The IJCAI-07 conference and the WebCrow project have organized a crossword man-machine competition. The competition will take place on the internet, from January the 6th to January the 10th. The contest will be based on 4 American crossword puzzles with different time limits (around one hour, all together).

The participation is OPEN to anyone who wants to test their skills against other crossword lovers and againts the crossword solving machine WebCrow. To participate you will have to register in the WebCrow site

The winners of the competition, which is sponsored by Google Inc, will receive nice awards that can be received by ordinary mail. For more details about the crossword competition you can visit the web page or send an email to webcrow(AT)dii.unisi.it .

14 comments on “23,471 – a few tricky bits”

  1. Certainly tricky for me – I wrote SHARE DIVISIONS and ESPENNAGE, but there was no excuse for either. I was rather surprised to see Quaker used to mean a real Quaker, for a change !!
  2. St Paul wasn’t one of the twelve apostles, but there’s nothing iffy about cluing him as a disciple. And there’s a pretty good argument for cluing him as an apostle (but not one of the twelve) as well. I thought Penn=Quaker was much more iffy.
    It’s interesting that SHARE DIVISIONS fits in 12a.
    1. OTOH, Paul was the “Apostle Paul”, so “apostle” seems a tighter definition, as there were loads of disciples.
      But why is “Quaker” iffy for Penn??
      And does anyone know where I can get a dunce’s hat the size of a bus 🙂
      1. > Why is “Quaker” iffy for “Penn”?

        Only because I didn’t know it. Google seems to think that Penn is the most famous Quaker there is, so I’ll concede this one. I was struggling to think of any Quakers, but Fox and Fell might have come to mind.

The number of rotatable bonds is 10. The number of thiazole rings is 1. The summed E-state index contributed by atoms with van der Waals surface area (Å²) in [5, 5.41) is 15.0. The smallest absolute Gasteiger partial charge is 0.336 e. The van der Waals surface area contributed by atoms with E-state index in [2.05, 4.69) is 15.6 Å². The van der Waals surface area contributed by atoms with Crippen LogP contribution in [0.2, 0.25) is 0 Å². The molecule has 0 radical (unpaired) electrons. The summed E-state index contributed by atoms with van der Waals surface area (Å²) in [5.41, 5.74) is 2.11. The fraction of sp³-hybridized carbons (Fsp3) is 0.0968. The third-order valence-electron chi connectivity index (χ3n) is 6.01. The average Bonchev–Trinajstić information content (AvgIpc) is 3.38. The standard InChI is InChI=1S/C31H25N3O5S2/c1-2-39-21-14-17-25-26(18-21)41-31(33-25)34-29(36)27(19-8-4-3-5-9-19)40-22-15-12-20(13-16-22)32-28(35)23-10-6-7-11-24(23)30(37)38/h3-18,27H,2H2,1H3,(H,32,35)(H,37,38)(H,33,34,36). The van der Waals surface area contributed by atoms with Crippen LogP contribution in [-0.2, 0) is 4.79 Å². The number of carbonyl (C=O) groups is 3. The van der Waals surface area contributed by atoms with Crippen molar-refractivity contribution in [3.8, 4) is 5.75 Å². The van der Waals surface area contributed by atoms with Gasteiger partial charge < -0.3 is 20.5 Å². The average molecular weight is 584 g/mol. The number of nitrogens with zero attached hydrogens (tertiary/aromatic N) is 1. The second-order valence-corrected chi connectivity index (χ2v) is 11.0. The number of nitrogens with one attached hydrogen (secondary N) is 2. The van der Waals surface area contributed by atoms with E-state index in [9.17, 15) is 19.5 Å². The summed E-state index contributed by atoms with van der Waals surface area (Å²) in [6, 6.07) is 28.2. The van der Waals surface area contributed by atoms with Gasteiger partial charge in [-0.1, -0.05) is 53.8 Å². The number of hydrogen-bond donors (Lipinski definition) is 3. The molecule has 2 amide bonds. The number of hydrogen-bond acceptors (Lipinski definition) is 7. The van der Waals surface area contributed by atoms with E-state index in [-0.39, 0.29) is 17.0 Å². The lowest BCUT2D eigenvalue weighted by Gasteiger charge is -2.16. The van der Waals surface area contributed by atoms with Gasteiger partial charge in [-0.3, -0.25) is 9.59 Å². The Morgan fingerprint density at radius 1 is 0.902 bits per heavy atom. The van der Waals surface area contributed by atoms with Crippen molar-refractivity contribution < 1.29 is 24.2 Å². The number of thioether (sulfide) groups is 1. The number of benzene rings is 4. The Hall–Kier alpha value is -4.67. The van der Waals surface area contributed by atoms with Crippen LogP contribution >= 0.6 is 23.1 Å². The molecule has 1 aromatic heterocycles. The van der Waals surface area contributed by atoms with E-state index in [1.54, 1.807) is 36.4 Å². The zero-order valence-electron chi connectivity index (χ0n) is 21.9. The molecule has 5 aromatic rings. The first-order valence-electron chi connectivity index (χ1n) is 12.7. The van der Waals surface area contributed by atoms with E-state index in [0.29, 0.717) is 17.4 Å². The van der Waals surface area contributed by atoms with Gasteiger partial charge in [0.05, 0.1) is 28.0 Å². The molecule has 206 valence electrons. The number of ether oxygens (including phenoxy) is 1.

3. I didn’t get this either. For once the Jumble & Crossword solver site didn’t come to my rescue either. For some reason I was expecting the Quaker to have the E in front and the “wise guy” after it, not split. Very evocative word – conjures up visions of economy class passengers crammed into the back of the plane like sheep. Not what it means, of course.
  4. Oh curses. I wrote SHARE DIVISIONS too which rather spoils a time of 6m10s. Reasonably common jargon in my business (though in hindsight obviously unlikely to be in the dictionary), and my excuse on the definition is that such stock splits always do ‘create problems’ for accountants etc!
  5. I also put in espennage without a second thought once I clicked on ‘penn’ as quaker.
    Also ‘share divisions’ went in as soon as divisions became apparent.
    I must admit to no second thoughts about either. I wonder how many people have made at least one of these mistakes today. Must be a fair number if the comments posted here are any indication
  6. I’m in that part of the company that optioned SHARE DIVISIONS.

    I knew about EMPENNAGE (since a century ago I got a pilot’s license and discovered that plane parts are all French).

  7. Put me down for SHARE DIVISIONS too. Didn’t even come close with 23A as I completely forgot about William Penn.